Matt Trevithick

entrepreneur, author, researcher

Photo by Erin Trieb

Present Work:

Matt is the Founder and CEO of Blank Slate Technologies, a learning services company that provides customized memory tools for companies, organizations and schools. He launched the company in 2017 with a group of computer engineers and memory nerds. It received private equity investment in Summer 2018.

Past Experience:

From 2008 to 2018, Matt worked abroad in international development, focused on higher education and impact assessment work.

From 2013 to early 2018, Matt was the Managing Partner of SREO Consulting, which he co-founded in 2013. SREO is a monitoring and evaluation (M&E) and research firm that analyzes development effectiveness and impact for the world's leading humanitarian and development organizations, including multiple United Nations agencies, the World Food Programme, and more than two-dozen NGOs involved in the regional refugee humanitarian response to ensure assistance is getting to those who need it most. SREO is headquartered in Istanbul with regional branch offices and staff, and has uncovered corruption, discovered stolen aid, and provided recommendations to where development work can have the highest impact. Men’s Journal profiled the organization in 2015. 

From 2010 to 2014, he worked as the Director of Communications at the American University of Afghanistan. Previously, he worked at the American University of Iraq. He is currently on the Board of the Friends of the American University of Afghanistan. 

In 2016, he was invited to join the Dartmouth Conference, the longest continuous bilateral discussion between leading citizens of the Soviet Union, now Russia, and the United States, established to create a sustained dialogue on the changing nature of the relationship between the two countries for the purposes of preventing nuclear war and then strengthening the relationship between the two powers.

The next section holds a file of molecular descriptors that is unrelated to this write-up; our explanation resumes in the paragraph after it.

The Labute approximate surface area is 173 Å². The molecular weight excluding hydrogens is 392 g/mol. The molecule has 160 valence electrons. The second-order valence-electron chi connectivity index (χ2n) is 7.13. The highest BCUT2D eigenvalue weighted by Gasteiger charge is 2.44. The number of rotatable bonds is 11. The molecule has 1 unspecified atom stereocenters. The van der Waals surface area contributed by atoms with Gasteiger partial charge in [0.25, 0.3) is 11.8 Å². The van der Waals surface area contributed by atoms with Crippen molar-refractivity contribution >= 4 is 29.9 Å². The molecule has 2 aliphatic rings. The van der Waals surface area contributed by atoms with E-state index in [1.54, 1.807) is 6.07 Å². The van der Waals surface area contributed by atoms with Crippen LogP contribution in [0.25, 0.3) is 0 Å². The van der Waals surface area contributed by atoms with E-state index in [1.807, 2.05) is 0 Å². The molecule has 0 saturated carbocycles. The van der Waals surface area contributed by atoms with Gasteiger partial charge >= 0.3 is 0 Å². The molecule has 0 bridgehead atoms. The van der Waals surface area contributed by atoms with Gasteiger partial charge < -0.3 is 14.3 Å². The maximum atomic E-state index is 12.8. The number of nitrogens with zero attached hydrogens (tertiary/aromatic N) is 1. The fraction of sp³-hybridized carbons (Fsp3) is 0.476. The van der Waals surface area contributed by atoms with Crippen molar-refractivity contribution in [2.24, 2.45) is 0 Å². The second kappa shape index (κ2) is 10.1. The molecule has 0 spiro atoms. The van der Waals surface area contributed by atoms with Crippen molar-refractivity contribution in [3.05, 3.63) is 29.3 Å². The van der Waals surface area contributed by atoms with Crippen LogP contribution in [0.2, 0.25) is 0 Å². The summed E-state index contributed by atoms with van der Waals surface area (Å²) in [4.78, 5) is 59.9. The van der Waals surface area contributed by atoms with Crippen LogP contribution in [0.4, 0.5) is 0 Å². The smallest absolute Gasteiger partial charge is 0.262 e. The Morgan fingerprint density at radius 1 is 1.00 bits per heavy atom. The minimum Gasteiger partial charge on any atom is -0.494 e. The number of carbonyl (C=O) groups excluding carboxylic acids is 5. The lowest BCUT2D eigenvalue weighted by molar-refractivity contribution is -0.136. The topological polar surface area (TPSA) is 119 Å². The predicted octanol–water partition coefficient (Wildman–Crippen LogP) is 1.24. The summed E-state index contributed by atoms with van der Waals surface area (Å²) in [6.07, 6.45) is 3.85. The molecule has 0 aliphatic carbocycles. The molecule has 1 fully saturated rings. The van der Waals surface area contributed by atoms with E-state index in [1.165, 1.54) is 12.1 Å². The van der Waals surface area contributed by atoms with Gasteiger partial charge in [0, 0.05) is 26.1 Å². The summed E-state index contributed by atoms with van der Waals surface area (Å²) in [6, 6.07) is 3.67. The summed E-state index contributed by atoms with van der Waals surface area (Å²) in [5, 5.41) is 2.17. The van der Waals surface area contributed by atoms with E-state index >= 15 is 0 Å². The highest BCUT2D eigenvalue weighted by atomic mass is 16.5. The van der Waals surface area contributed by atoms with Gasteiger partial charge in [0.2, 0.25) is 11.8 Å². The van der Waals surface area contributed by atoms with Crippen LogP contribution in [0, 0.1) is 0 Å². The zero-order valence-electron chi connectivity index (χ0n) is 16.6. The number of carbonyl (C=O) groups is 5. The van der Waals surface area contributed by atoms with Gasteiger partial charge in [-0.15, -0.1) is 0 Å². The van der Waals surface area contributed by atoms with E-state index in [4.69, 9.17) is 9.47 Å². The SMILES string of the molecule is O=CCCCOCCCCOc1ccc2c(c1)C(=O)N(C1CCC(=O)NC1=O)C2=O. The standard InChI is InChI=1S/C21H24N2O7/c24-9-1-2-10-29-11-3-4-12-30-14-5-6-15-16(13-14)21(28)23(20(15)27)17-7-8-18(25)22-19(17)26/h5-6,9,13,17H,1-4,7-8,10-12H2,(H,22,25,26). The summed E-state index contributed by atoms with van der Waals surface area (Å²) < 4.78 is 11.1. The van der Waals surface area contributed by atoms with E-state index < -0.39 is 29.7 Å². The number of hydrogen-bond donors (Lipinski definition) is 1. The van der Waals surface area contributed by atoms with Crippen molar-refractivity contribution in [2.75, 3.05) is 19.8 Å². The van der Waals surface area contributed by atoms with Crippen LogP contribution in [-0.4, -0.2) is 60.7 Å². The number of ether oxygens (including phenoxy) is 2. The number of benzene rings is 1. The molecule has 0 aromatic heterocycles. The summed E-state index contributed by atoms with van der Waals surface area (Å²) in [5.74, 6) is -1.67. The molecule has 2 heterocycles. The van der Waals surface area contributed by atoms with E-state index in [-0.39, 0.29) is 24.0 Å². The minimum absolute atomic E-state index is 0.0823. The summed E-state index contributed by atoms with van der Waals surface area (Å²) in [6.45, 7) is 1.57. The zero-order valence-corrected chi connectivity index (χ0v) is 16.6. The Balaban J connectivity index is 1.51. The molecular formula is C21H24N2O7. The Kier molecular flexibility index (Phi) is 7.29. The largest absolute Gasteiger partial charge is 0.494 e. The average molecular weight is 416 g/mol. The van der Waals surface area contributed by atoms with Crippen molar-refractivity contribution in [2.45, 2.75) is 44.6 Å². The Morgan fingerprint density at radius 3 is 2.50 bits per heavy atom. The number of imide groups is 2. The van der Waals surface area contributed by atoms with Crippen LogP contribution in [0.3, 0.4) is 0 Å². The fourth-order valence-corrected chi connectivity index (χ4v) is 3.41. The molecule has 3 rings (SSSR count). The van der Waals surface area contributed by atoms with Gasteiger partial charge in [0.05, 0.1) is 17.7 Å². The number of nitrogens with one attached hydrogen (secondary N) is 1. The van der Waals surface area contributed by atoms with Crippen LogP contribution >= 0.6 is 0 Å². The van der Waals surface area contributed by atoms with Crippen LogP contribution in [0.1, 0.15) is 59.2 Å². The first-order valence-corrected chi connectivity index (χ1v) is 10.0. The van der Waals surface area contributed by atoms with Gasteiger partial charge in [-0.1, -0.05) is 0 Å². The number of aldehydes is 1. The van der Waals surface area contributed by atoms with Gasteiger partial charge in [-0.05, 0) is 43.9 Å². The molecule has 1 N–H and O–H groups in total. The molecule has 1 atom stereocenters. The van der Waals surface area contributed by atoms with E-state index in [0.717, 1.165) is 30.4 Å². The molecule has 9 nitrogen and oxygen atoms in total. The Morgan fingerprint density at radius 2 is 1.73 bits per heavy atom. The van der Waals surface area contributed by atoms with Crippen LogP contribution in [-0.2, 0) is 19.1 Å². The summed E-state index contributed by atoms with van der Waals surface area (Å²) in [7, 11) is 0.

In the summer of 2016, he launched the Spaced Repetition Foundation, an independent, not-for-profit center dedicated to advancing the adoption of spaced repetition as a supplementary learning tool.

One of the first Americans in Iran after the 2015 nuclear deal to continue his study of Persian, he successfully completed an intensive Persian-immersion program at Tehran University, which he first walked through while visiting Tehran as a tourist in 2010. He was also briefly imprisoned as he was leaving the country as part of an abrupt crackdown on ‘Western influence’ / نفوذ.

His first book is the autobiography of Afghanistan's first Minister of Higher Education after the fall of the Taliban, with a foreword written by US Ambassador Ryan Crocker.

He is also the co-host of Sources and Methods, a bi-weekly podcast which interviews leading writers and researchers and discusses their research strategies and tools. 

Before going overseas, he worked as a writer and researcher at Washington, DC’s premier think tank, the Woodrow Wilson Center for International Scholars, for Rock The Casbah: Rage and Rebellion Across the Muslim World by Robin Wright, which won an Overseas Press Club award for Best Non-Fiction Title in 2012, as well as at Georgetown University’s Center for Contemporary Arab Studies. His work has been featured in The Atlantic, Time Magazine, Men's Journal, NPR, CNN / Anderson Cooper's AC360, PBS NewsHour, Foreign Policy Magazine, the Daily Beast, the Wall St. Journal, The Christian Science Monitor, and The Chronicle of Higher Education, in addition to research publications. He speaks Persian and can get by in Russian and Arabic, and has lived and traveled across the Middle East, Central Asia, and Africa, including Syria, Lebanon, Iraq, Iran, Afghanistan, and Mali. He has a silver medal from the 2008 Head of the Charles Regatta, and was a part of the team that helped the Iraqi National Rowing Team win one of Iraq's first medals in the Asian Games.

Among his many failures, Matt's inability to adequately support the Afghan National Rowing team will always feature prominently. Despite the refugee athletes winning medals on the world stage for Afghanistan in 2002 and again in 2003 paired with four years of concerted assistance while he was in Kabul, the effort failed to catch flame, and will always remain a sore spot despite the invaluable lessons learned in building organizations. 

Matt graduated from Boston University in 2008 with a degree in International Relations. In 2014, he received the Distinguished Young Alumni Award, the highest honor given to alumni less than 50 years old, from his alma mater for his work overseas. He is also a member of the Boston University College of General Studies Dean's Advisory Council as well as the Boston University Alumni Council.